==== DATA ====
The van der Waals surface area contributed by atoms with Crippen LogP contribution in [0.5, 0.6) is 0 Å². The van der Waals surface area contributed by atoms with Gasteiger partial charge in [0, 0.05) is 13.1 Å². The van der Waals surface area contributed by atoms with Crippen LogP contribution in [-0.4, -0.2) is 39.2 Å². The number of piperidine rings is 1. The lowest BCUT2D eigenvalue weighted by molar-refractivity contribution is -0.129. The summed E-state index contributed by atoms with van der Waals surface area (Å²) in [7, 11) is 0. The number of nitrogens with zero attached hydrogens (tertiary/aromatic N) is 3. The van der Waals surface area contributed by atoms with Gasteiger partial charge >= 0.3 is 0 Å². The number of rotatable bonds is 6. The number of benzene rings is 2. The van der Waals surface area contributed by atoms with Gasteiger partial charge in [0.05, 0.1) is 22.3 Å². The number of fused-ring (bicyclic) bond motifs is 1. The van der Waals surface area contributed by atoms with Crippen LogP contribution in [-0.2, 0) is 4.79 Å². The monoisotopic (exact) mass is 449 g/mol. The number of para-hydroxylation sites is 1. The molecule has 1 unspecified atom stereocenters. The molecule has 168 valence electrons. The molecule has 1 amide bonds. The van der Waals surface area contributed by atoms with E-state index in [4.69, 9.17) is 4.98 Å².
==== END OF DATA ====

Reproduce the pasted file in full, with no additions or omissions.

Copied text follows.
The van der Waals surface area contributed by atoms with Crippen LogP contribution in [0.5, 0.6) is 0 Å². The van der Waals surface area contributed by atoms with Gasteiger partial charge in [0, 0.05) is 13.1 Å². The van der Waals surface area contributed by atoms with Crippen LogP contribution in [-0.4, -0.2) is 39.2 Å². The number of piperidine rings is 1. The lowest BCUT2D eigenvalue weighted by molar-refractivity contribution is -0.129. The summed E-state index contributed by atoms with van der Waals surface area (Å²) in [7, 11) is 0. The number of nitrogens with zero attached hydrogens (tertiary/aromatic N) is 3. The van der Waals surface area contributed by atoms with Gasteiger partial charge >= 0.3 is 0 Å². The number of rotatable bonds is 6. The number of benzene rings is 2. The van der Waals surface area contributed by atoms with Gasteiger partial charge in [0.05, 0.1) is 22.3 Å². The number of fused-ring (bicyclic) bond motifs is 1. The van der Waals surface area contributed by atoms with Crippen LogP contribution in [-0.2, 0) is 4.79 Å². The monoisotopic (exact) mass is 449 g/mol. The number of para-hydroxylation sites is 1. The molecule has 1 unspecified atom stereocenters. The molecule has 168 valence electrons. The molecule has 1 amide bonds. The van der Waals surface area contributed by atoms with E-state index in [4.69, 9.17) is 4.98 Å².